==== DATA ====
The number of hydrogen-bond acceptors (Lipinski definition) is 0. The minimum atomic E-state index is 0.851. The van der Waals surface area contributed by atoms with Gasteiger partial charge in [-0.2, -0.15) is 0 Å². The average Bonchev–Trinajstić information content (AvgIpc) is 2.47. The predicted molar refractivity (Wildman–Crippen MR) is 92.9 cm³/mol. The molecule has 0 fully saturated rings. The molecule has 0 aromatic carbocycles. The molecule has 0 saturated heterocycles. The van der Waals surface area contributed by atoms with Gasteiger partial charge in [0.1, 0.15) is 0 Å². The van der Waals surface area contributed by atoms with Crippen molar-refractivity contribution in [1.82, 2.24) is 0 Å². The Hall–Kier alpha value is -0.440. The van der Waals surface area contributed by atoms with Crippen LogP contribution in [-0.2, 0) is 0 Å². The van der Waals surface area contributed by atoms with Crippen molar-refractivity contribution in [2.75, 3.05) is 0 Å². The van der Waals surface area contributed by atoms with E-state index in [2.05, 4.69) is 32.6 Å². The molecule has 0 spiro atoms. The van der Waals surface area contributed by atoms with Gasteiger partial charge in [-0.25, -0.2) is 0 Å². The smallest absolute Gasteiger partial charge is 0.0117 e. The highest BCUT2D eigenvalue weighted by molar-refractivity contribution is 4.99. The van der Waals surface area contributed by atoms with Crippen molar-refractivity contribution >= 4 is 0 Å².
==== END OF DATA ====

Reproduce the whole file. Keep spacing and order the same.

The number of hydrogen-bond acceptors (Lipinski definition) is 0. The minimum atomic E-state index is 0.851. The van der Waals surface area contributed by atoms with Gasteiger partial charge in [-0.2, -0.15) is 0 Å². The average Bonchev–Trinajstić information content (AvgIpc) is 2.47. The predicted molar refractivity (Wildman–Crippen MR) is 92.9 cm³/mol. The molecule has 0 fully saturated rings. The molecule has 0 aromatic carbocycles. The molecule has 0 saturated heterocycles. The van der Waals surface area contributed by atoms with Gasteiger partial charge in [0.1, 0.15) is 0 Å². The van der Waals surface area contributed by atoms with Crippen molar-refractivity contribution in [1.82, 2.24) is 0 Å². The Hall–Kier alpha value is -0.440. The van der Waals surface area contributed by atoms with Crippen LogP contribution in [-0.2, 0) is 0 Å². The van der Waals surface area contributed by atoms with Crippen molar-refractivity contribution in [2.75, 3.05) is 0 Å². The van der Waals surface area contributed by atoms with E-state index in [2.05, 4.69) is 32.6 Å². The molecule has 0 spiro atoms. The van der Waals surface area contributed by atoms with Gasteiger partial charge in [-0.25, -0.2) is 0 Å². The smallest absolute Gasteiger partial charge is 0.0117 e. The highest BCUT2D eigenvalue weighted by molar-refractivity contribution is 4.99. The van der Waals surface area contributed by atoms with Crippen molar-refractivity contribution >= 4 is 0 Å².